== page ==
‘Downton Abbey’ Illustrates Similarities to Lives of Gulf Aristocrats Today

Seeing the “Downton Abbey” movie in 2019, I was reminded of the lives of my wealthiest and best-connected students in Abu Dhabi, United Arab Emirates. They live like royalty, they have many servants, formal dining times, some are equestrians, lovers of classical music. They are driven by chauffeurs or drive expensive cars  Their social class structure is positively Victorian in expectations of polite manners, dress codes, female “purity” or virginity, paternalistic protections, a stoic honor code, awareness that there are fixed positions in life that nearly everyone is born into, and they were lucky enough to land at the top of the world’s heap. They think nothing of taking the whole family on month-long jaunts to Europe, Asia, America, or Australia, perhaps just to shop.

And like the characters of “Downton Abbey,” they wonder if their lifestyles are sustainable in the future.

As an American, I did not realize until I lived there how the modern Middle East was shaped in part by the British Empire. The Gulf States still maintain monarchies, aristocracies and social structures modeled after those in Europe, particularly Britain. Leaders of Middle Eastern countries are frequently educated at boarding schools in England. When Queen Elizabeth visited Abu Dhabi in 1979 and 2010, the red carpet was truly rolled out.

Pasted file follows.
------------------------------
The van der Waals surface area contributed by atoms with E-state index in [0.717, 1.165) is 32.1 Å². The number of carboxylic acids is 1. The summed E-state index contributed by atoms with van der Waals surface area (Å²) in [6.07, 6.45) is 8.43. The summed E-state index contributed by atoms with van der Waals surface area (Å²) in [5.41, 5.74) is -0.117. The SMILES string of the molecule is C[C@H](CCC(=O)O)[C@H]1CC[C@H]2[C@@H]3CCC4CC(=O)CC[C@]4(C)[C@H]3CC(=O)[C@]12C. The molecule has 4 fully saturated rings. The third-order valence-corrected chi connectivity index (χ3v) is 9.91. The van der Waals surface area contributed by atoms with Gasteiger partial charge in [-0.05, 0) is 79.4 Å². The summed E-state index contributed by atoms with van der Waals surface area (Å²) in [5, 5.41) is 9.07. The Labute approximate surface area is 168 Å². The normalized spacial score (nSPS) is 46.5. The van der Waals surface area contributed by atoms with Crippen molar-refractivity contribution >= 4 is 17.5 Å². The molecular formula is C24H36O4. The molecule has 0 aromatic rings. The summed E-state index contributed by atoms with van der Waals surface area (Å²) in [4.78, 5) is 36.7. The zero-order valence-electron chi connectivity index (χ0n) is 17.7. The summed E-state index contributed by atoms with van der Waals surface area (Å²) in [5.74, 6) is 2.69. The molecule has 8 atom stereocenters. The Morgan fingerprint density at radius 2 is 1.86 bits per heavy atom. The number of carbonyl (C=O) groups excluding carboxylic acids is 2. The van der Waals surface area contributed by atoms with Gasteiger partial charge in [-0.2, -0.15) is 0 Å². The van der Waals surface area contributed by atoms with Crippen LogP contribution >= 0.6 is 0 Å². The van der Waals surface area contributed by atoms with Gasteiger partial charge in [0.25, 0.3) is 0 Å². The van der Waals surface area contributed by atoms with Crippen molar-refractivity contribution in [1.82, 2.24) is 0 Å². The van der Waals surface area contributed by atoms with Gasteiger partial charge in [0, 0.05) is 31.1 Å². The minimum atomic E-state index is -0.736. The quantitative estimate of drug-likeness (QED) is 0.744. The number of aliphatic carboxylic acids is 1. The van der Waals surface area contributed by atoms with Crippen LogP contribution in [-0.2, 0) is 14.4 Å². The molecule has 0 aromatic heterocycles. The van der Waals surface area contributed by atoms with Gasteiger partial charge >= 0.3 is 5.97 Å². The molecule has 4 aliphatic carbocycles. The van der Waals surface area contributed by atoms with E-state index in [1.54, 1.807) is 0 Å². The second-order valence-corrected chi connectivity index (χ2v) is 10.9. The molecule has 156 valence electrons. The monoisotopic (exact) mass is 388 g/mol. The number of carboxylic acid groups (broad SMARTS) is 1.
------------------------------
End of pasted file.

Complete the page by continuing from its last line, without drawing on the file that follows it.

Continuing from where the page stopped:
I could easily imagine some of my best Emirati students — writers and filmmakers — decades in the future producing a nostalgic period piece about the lives of their parents and friends similar to Downton Abbey. I could certainly imagine them agreeing with Lady Edith: “Our way of life is something strange, something people will queue up and buy tickets to see, like a museum exhibit, a fat lady in the circus.”

Until its founding in 1971, the United Arab Emirates were the Trucial States, which was the name given by the British government for its protectorates in southeastern Arabia. With the discovery of huge oil reserves in the 1950s, the Gulf States have experienced “rags to riches” economic miracles since the 1960s — from abject poverty to extreme wealth.

But three generations later, academic researchers have pinpointed concerns that easy wealth, lack of money management skills and financial savvy, and a cultural emphasis on ostentatious materialism is endangering citizens’ well-being.

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